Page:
Direct supply of solar energy to railway lines can cut CO2 emissions by as much as 6.8 million tonnes each year
South Central Railway (SCR), with a potential solar power generation between 394-625 MW, could easily power the Indian Railways to save almost seven million tonnes of carbon a year with at least one in four trains in the national network running on solar power.
A study by voluntary organisation ‘Climate Trends’ and UK-based green tech start-up ‘Riding Sunbeams’ has found that direct supply of solar energy to railway lines could rapidly cut emissions by as much as 6.8 million tonnes of carbon dioxide (CO2) each year. Indian Railways has made plans to become a zero carbon emitter by 2030 with a mix of electrification, renewable energy and energy efficiency. It has decided to make use of the vast railway land for solar power development with plans underway to deliver 20GW of solar power to match growing demand for energy to move trains.
The study highlights that around a quarter of this new solar capacity — up to 5,272 MW — could be fed directly into the railways’ overhead lines instead of being procured over the electricity networks, reducing energy losses and saving money. However, achieving the target of full electrification could lead to an increase in CO2 emissions in the short term because of reliance on coal to produce electricity. It analysed the traction energy demand on each of railway zones and matched this with the potential solar resource in each region to produce a figure for the total amount of solar energy that could be connected directly to the railway to run trains, where SCR was put on top.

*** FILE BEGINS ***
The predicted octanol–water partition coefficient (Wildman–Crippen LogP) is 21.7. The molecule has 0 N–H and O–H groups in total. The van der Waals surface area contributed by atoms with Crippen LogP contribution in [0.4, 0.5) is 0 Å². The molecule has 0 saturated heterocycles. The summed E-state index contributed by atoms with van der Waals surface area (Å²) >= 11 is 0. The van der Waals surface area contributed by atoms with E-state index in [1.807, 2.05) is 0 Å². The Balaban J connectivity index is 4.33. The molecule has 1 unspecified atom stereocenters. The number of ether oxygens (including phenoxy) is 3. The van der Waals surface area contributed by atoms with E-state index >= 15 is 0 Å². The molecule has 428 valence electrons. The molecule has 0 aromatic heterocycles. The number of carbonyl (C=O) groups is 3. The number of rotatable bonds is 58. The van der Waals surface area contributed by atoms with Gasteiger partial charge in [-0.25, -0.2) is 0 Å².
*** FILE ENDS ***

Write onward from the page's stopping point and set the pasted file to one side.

Other potential solar-to-rail potential are: Central Railway (299-475MW), Northern Railway (290-459MW), Western Railway (280-443MW) and West Central Railway (278-440MW).
Incidentally, SCR General Manager Gajanan Mallya has mentioned earlier about commissioning 8.2MWp solar power plants, 1.75 KWp solar hybrid plants, 2.18 lakhs LPD solar water heating, 570 kWp water pumping and 52 KW equivalent day pipe light system in offices. The zone has also electrified more than 4,000 km of total of about 6,400 km while it has been pioneer in introducing head on generation system where power is directly tapped from the overhead lines reducing air and noise pollution along with reducing carbon emission by 700 MTs per year per train. Now, 32 trains are run through this mode removing the need for two power cars equipped with diesel alternator sets about 32 trains.
If 100% LED lighting in stations/offices is another first in railways, 20 ‘energy neutral’ stations with solar roof cover over platform, energy efficient gadgets, brushless electric motor energy-saving fans, inverter type ACs, etc., of 150 kWp has been achieved. With anticipated energy generation from these stations coming to around 2 lakh units annually, savings of ₹1.8 lakh each is expected and reduction of carbon footprint of 1,700 tonnes per annum. Mr. Mallya has called for enhancing solar energy capacity taking advantage of the hot terrain and climatic conditions to increase energy savings from 71 lakh energy units; 6,300 tonnes of CO2 reduction and savings of ₹6 crore per year. The report highlights railways’ dependence on coal, both as an energy source and as key freight commodity, accounting for almost a third of revenue and called for a change in business model.
“India is leading the world in rail electrification and solar power deployment. Connecting these two low-carbon technologies can drive economic recovery from the COVID-19 pandemic and its efforts to transition off fossil fuels to tackle the climate crisis,” said report co-author, Riding Sunbeams founder Leo Murray. “It is a tremendous opportunity of creating a direct connection of the locomotive system to solar PV installations,” added co-author and director, Climate Trends Aarti Khosla.